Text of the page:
I actually was surprised to learn that much of the aerial footage was CGI animation. There were real planes and real landscapes—the producers took the time to motion-capture vintage airplanes for a library of realistic movements—but what you see on screen combines ordinary footage with miniatures and a lot of computer work, as Producer Dean Devlin and Director Tony Bill indicate in their commentary. It's how you make a $60 million movie look like it cost twice as much. As they pointed out the cinematic sleight-of-hand that created these scenes, you'll see that they made a better-than-usual job of it.
James Franco as Rawlings serves as the eyes through which we see the grandeur that was aerial warfare. He becomes a de facto leader of the group of young fliers, sharing their secrets as well as their friendship. His romantic scenes with Jennifer Decker, though brief, are among the highlights, showing tenderness as the couple slowly bridges a language gap. The rest of the strong cast of up-and-coming actors gets moments to shine in vignettes that show the horrors of war—one flier even becomes shell-shocked, unable to fly because of what he's experienced; these small scenes are handled well, but don't reach the heights of the movie's visual storytelling.
Getting back to the commentary, Director Tony Bill shows a genuine enthusiasm for his material. In addition to those CGI tricks, he also points out the period details you'll probably miss as you first watch the movie. Those scenes in which the pilots train by spinning around in a chair and following toy planes with their eyes were historically accurate, believe it or not. If you're at all interested in World War I era history, you'll want to hear what he has to say.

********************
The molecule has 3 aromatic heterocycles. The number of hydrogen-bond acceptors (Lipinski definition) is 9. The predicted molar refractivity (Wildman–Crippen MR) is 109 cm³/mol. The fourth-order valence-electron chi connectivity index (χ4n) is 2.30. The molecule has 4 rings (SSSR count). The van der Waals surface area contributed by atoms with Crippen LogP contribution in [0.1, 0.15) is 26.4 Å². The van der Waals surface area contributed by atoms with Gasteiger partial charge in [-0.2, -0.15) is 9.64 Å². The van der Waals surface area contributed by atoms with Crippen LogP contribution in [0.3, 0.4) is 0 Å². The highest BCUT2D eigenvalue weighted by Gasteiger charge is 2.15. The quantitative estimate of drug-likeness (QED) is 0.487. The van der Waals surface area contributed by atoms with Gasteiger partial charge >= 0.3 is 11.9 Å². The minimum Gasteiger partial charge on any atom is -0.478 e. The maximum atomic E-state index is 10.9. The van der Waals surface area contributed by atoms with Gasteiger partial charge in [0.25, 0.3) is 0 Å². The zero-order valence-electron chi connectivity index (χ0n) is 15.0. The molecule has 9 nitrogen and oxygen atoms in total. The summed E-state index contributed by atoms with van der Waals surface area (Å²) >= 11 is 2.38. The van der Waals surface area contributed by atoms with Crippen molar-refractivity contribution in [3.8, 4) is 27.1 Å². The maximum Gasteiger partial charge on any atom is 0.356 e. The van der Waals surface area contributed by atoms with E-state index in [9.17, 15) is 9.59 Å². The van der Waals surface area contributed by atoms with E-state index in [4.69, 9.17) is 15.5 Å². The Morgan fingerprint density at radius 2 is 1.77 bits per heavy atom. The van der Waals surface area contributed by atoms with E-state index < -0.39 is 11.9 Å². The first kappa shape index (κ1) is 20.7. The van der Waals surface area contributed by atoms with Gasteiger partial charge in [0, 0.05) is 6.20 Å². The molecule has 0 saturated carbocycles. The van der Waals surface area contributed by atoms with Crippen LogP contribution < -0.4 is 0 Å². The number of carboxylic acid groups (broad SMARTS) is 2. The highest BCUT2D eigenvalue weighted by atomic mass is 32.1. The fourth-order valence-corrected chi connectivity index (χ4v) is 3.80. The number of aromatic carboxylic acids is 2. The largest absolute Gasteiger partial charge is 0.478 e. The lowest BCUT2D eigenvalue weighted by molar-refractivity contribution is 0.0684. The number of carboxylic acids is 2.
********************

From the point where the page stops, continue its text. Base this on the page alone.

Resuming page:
Flyboys arrived here at DVD Verdict as a screener disc. While the digital picture was superb and I had no problems with the sound, the commentary was the only extra which arrived on my copy; I didn't get to screen the shorts on the Escadrille's history and the making of the movie.
The Rebuttal Witnesses
The enthusiasm that Tony Bill shows for his story has a drawback: it often seems like too much is shoehorned in. Then again, having a movie that tops the two-hour mark and seems rushed isn't the worst cinematic problem you can have. Bill's vision isn't realized perfectly, but a lot of it does come across.
If you're looking for action in the sky, you should enjoy Flyboys. While Tony Bill's style of revealing the war experience through vignettes and de-emphasizing what might have passed for a larger plot—either the romantic story or the unit's grudge against a ruthless German flier known as the Black Falcon—makes the film more interesting, it leaves a sense that it only scratched the surface of the fliers' lives.
The merging of Point Break-style adrenaline rushes with the small grace notes of an indie film (and enough stuff going on for two of those little indies) might not make for the ultimate war film, but it does provide crackling entertainment for an evening. Two, if you go back and check out the historical details.
Not guilty. Historical detail and great action scenes make this movie fly, although trying to squeeze too much in does give it some rickety moments.
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Scales of Justice
• Audio Commentary by Director Tony Bill and Producer Dean Devlin